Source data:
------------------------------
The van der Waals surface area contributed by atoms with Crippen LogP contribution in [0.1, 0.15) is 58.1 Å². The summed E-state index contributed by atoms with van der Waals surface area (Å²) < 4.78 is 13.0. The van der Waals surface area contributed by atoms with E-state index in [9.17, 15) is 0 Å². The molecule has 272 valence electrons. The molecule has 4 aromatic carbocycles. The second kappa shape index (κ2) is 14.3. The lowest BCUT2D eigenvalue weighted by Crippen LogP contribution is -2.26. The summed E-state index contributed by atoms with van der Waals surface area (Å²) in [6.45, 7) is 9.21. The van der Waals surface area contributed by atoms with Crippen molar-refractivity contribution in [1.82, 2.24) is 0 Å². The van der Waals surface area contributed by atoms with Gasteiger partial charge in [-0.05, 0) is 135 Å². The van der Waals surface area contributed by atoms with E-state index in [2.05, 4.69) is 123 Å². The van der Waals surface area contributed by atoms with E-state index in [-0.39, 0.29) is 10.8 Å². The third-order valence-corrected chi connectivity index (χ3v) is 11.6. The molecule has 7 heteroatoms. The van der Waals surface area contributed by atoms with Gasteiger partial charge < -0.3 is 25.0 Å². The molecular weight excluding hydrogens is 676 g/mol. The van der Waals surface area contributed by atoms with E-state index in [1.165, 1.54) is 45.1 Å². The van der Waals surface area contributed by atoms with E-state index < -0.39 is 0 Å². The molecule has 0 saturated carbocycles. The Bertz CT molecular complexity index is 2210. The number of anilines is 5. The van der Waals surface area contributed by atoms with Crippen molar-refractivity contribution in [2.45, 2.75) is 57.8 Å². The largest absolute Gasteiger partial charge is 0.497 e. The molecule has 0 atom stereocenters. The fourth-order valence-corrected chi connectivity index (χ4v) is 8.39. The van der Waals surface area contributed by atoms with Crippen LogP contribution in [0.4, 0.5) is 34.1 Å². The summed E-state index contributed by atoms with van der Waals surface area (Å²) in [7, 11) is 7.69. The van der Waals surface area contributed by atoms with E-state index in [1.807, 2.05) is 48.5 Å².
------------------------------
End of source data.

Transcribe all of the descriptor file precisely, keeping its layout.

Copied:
The van der Waals surface area contributed by atoms with Crippen LogP contribution in [0.1, 0.15) is 58.1 Å². The summed E-state index contributed by atoms with van der Waals surface area (Å²) < 4.78 is 13.0. The van der Waals surface area contributed by atoms with E-state index in [9.17, 15) is 0 Å². The molecule has 272 valence electrons. The molecule has 4 aromatic carbocycles. The second kappa shape index (κ2) is 14.3. The lowest BCUT2D eigenvalue weighted by Crippen LogP contribution is -2.26. The summed E-state index contributed by atoms with van der Waals surface area (Å²) in [6.45, 7) is 9.21. The van der Waals surface area contributed by atoms with Crippen molar-refractivity contribution in [1.82, 2.24) is 0 Å². The van der Waals surface area contributed by atoms with Gasteiger partial charge in [-0.05, 0) is 135 Å². The van der Waals surface area contributed by atoms with E-state index in [2.05, 4.69) is 123 Å². The van der Waals surface area contributed by atoms with E-state index in [-0.39, 0.29) is 10.8 Å². The third-order valence-corrected chi connectivity index (χ3v) is 11.6. The molecule has 7 heteroatoms. The van der Waals surface area contributed by atoms with Gasteiger partial charge < -0.3 is 25.0 Å². The molecular weight excluding hydrogens is 676 g/mol. The van der Waals surface area contributed by atoms with E-state index in [1.165, 1.54) is 45.1 Å². The van der Waals surface area contributed by atoms with E-state index < -0.39 is 0 Å². The molecule has 0 saturated carbocycles. The Bertz CT molecular complexity index is 2210. The number of anilines is 5. The van der Waals surface area contributed by atoms with Crippen molar-refractivity contribution in [2.45, 2.75) is 57.8 Å². The largest absolute Gasteiger partial charge is 0.497 e. The molecule has 0 atom stereocenters. The fourth-order valence-corrected chi connectivity index (χ4v) is 8.39. The van der Waals surface area contributed by atoms with Crippen LogP contribution in [0.4, 0.5) is 34.1 Å². The summed E-state index contributed by atoms with van der Waals surface area (Å²) in [7, 11) is 7.69. The van der Waals surface area contributed by atoms with E-state index in [1.807, 2.05) is 48.5 Å².